For this milestone 250th episode of the show, I went for a client spotlight. I’ve worked with the McIvor family in some capacity for most of the time I’ve been in business. Over the last couple of years, I’ve had the great pleasure of working with Hugh McIvor, who we affectionately call “Mr. Grit”. Anyone who trains here at the studio that has crossed paths with him knows how and why he continues to inspire the rest of us. After listening to this episode, I have no doubt you’ll understand why. Download, subscribe, share with your friends and please take a moment to leave us an iTunes review.
It feels strange celebrating the 11 year anniversary of RevFit. Starting this year, we were continuing our trend of year-by-year growth. That’s an amazing thing to think about.
Then, we spent the last half of March and all of April watching the Coronavirus affect nearly every possible industry including our own.
While we did make the transition to online/virtual training, we saw how those available options affected our clients in different ways. Some were okay with having personalized workouts based on the equipment they had available at home. Others had no desire to purchase equipment and needed workouts they could do with minimal props and just bodyweight. Still others just wanted touch points, 1-2 calls via FaceTime or Zoom each week to catch up and get over some psychological hurdles.
We even experimented with a Virtual Happy Hour and a Virtual Coffee Hour on the weekends.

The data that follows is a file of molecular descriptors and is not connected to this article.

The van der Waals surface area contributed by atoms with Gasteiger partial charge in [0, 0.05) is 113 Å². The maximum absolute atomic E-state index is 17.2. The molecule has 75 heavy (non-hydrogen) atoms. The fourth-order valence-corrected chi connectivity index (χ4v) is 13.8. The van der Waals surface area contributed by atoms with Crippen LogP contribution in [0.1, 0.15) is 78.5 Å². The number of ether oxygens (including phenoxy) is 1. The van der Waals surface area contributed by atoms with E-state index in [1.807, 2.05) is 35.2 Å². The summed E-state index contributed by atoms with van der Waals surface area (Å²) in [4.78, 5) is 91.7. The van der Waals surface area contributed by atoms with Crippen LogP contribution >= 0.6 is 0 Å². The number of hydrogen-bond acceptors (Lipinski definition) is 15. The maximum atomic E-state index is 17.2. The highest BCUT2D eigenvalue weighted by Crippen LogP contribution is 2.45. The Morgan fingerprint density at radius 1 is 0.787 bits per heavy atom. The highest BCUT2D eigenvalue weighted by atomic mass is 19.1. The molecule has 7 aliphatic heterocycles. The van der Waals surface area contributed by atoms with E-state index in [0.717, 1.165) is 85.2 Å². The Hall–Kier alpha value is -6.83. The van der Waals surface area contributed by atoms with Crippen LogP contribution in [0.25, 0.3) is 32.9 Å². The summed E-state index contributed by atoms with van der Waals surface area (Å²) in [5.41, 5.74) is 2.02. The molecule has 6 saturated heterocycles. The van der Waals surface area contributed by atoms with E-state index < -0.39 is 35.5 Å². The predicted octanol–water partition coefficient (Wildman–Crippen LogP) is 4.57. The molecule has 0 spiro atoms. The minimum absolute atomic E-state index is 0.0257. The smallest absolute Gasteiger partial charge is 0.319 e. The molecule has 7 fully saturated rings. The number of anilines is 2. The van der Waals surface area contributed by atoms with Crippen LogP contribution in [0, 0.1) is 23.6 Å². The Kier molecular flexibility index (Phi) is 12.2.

The most important thing was to find a way to stay connected, stay as positive as possible and stay engaged. I’ll be the first to admit, it wasn’t easy.
We officially celebrate 11 years on May 1. So, I write this post with an eye on the fact that we will be re-opening sometime in May.
We will be limiting capacity initially and slowly getting clients back into the fold back into some sense of pre-Corona normal.
I want to also celebrate this anniversary by giving gratitude across two fronts: to our clients and to my staff.
To our clients: You have made us who we are today. It was one thing to be able to provide a service to you during “normal” times. It was something else altogether to continue providing at least a complementary service when we were closed.
To those who were able to financially show support during that time: Thank you. We will reciprocate that in every way we know how.
Many of our clients took a financial hit during the virus. Personal training is a luxury for many and, of course, it made sense when that expense needed to be deducted from the lifestyle under the circumstances. We stand by you and support you and we do hope, that when it is financially feasible again, that you return when you’re able. You will always be welcome back with open arms (well, you know, social distancing aside…)
To my staff: Over the past year, I have had the great pleasure to work side-by-side with Luke Whittenberger, Emily Blidy and Mike Roder.
To Luke: Last year, Luke accepted an opportunity to continue his studies in a Masters/Phd program at Ohio State University to become a physical therapist. We miss him and I know he will go on to do great things in that field. Thank you, Luke, for the time you spent with us and helping improve the lives of the clients who were fortunate enough to work with you. As we have continued to stay in touch since you left, I do hope our professional paths cross again. You will always be RevFit family.